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MCC's Support and Empowerment Program Assists Single Parents


Growing up TarismaHelms says education was never really a priority – her mother had a 7th-grade education and her father wasn’t around, still she knew she wanted to continue her schooling and become a nurse.  But the challenges of higher education – tuition, purchasing textbooks, transportation, studying – were all compounded by the fact that Helms is a single mother of 2 children. 

However, during Helms' first year at McLennan Community College she found the Support and Empowerment program – a program designed to provide a support system for single parents in school.   

“This program supports you to where you’re more motivated to not just give up. You’re motivated to go further than what you’ve come from," she said. 

Since its inception in 1979 the program has seen more than 7 thousand single parent students through its door, seeing anywhere from 60 to 65 students each semester. Becky Bogus (BAH-GUS) is program coordinator for the support and empowerment program at M-C-C. She says the program was originally founded as a community service project of the Junior League of Waco.

“They saw they need for single moms in the community to gain vocational skills and some training so they could support their family," Bogus said. "And so they gave some money to MCC to start a program, create a support network and to pay for childcare, transportation, in order to help single parents graduate and complete a degree.” 

In 2013 – according to the latest data available – nationally, 85 percent of single parents completed a high school degree – while just 18 percent held at least a Bachelor’s. That gap is exacerbated by the conditions that single parents in college often face. Bogus  says that those in the program are generally taking on full-time jobs, a full academic load, and balancing their school and personal life. For 23-year-old single mother Ashley Thomas, the resources available to her and other students in the program have helped her navigate through college – both financially and emotionally. The support and empowerment program provides students with emotional support, financial training, budgeting workshops and checks in on students – overall, Bogus  says:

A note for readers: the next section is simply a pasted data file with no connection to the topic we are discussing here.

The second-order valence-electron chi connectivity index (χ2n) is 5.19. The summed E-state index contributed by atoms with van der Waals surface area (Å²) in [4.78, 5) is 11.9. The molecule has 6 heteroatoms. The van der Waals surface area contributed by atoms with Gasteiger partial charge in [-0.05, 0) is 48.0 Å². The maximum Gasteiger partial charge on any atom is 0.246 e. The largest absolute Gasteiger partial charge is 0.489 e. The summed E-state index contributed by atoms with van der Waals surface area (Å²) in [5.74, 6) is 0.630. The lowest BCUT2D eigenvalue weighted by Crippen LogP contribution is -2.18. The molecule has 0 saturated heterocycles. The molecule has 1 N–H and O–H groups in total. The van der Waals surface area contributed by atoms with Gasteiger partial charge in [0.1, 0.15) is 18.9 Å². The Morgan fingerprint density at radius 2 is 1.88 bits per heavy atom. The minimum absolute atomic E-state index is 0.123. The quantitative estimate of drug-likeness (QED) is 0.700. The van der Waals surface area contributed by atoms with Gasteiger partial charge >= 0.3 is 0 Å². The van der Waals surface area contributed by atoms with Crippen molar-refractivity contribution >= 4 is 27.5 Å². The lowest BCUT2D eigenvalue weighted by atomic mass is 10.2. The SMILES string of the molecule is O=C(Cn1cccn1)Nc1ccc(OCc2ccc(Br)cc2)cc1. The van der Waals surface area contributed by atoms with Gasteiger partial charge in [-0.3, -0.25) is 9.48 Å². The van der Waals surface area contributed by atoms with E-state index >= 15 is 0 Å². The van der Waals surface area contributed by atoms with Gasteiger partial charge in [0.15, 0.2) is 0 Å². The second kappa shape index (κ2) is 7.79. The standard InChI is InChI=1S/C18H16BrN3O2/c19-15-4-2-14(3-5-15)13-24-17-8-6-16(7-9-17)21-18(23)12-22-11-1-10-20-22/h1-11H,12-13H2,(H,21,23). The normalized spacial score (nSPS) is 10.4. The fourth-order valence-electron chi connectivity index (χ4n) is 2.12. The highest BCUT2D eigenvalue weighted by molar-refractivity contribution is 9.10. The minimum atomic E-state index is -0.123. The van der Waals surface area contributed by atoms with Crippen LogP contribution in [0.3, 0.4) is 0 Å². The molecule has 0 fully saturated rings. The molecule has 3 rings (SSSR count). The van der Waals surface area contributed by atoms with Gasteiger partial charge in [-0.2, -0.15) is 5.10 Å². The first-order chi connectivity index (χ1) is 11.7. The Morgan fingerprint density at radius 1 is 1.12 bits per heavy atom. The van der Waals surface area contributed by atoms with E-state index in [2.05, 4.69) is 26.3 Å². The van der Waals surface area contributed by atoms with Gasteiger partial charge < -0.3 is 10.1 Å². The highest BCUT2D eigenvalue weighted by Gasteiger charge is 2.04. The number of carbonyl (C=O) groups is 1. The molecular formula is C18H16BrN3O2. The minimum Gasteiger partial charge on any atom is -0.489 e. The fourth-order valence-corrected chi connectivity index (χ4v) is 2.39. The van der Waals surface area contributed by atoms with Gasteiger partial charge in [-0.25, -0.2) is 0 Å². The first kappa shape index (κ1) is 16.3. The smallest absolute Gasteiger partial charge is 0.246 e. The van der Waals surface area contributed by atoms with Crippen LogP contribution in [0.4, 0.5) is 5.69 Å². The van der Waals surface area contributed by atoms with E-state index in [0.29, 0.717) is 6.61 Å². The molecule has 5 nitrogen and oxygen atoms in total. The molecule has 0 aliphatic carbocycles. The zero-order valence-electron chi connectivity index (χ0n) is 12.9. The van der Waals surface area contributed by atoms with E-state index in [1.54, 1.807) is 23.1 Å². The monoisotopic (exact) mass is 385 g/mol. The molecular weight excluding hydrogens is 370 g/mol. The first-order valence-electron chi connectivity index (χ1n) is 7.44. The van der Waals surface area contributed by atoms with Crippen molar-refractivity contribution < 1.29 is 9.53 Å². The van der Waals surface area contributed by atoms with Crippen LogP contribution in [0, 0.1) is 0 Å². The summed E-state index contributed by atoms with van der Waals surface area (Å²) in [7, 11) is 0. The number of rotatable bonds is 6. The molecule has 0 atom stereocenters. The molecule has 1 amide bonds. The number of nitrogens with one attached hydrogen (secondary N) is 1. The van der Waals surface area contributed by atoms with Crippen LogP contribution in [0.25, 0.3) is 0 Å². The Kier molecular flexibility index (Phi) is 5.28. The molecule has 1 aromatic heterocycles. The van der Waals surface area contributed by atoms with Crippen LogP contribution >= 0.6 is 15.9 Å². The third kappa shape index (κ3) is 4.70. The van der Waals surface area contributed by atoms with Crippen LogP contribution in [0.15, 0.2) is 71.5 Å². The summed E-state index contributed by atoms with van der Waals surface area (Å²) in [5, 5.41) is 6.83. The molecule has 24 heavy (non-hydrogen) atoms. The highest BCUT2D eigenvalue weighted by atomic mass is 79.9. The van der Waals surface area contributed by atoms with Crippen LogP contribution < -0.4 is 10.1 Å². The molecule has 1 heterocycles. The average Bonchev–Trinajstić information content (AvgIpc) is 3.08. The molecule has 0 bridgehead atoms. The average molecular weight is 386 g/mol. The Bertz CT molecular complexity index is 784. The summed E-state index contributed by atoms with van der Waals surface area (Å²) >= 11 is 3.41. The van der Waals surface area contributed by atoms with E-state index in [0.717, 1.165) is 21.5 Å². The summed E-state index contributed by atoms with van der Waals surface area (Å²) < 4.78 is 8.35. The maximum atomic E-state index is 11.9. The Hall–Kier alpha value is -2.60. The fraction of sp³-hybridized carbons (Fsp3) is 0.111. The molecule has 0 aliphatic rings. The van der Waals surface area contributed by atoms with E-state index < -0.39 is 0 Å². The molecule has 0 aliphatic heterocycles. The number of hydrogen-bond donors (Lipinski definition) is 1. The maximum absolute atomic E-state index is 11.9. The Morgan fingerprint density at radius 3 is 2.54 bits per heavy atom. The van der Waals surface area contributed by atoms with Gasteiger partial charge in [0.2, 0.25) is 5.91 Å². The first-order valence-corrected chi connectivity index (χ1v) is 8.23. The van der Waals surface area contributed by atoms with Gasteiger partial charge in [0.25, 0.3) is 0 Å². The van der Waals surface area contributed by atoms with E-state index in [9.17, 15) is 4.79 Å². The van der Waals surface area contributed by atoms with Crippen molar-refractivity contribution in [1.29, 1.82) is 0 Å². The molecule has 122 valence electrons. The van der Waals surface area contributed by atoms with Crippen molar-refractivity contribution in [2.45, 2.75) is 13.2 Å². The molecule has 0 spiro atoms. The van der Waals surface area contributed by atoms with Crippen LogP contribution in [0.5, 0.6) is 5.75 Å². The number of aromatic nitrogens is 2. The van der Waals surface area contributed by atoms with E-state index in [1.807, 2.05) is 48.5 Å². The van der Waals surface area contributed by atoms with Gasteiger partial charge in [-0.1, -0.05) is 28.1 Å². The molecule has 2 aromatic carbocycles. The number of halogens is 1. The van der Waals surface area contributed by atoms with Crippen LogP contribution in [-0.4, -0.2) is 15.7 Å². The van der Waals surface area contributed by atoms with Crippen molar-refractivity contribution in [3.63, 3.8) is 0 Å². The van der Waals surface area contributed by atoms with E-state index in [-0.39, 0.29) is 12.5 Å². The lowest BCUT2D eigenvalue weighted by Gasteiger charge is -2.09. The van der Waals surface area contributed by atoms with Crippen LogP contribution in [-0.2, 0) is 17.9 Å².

"The overarching goal is to help the students to be successful in their academic careers and get them to graduate and attain a degree and a skill."

Thomas, the mother of a 3-year-old girl, says that without this support system in place, she wouldn’t have made it through college.  And in order to get to this point – just a couple days shy of graduation – she’s also had to balance multiple jobs.  

"It’s been challenging but it’s helped, you know? It’s hard financially to go to school and to raise a child," Thomas said. 

The federal government keeps the program afloat each year through the Perkins Vocational Grant, which provides 100,000 dollars to the program. Each year, Bogus says that they must reapply for the grant, which is awarded to community colleges based on how many students in their population are eligible for Pell Grants. That's determined by a student’s financial need.  In 2014, the number of students at MCC that received Pell Grants was just above 5,000 – that’s more than half of the average student population at Waco’s 2-year college. Here’s Bogus:

“The poverty in our student population is reflective of the poverty in Waco," Bogus said, "so MCC has a higher than average, I would say, a pretty high rate of students that have the Pell Grant."

In 2013 single mothers in Waco were 45 percent more likely to live below the federal poverty line.  That’s according to the most recent data from the American Community Survey. For a family of 2 that level is just under 16,000 dollars. For thirty-nine-year old Helms, the struggle to rise out of poverty was one of the main reasons she returned to school.

“In my whole entire life – even with working two jobs – I’ve never made over 15,000 dollars a year," Helms said. "So this is gonna give me an opportunity to say “you want that, you can have that.” It’s not a discussion of what you want and what you need.” 

Helms and Thomas are graduating this semester and receiving their associate’s degree in nursing.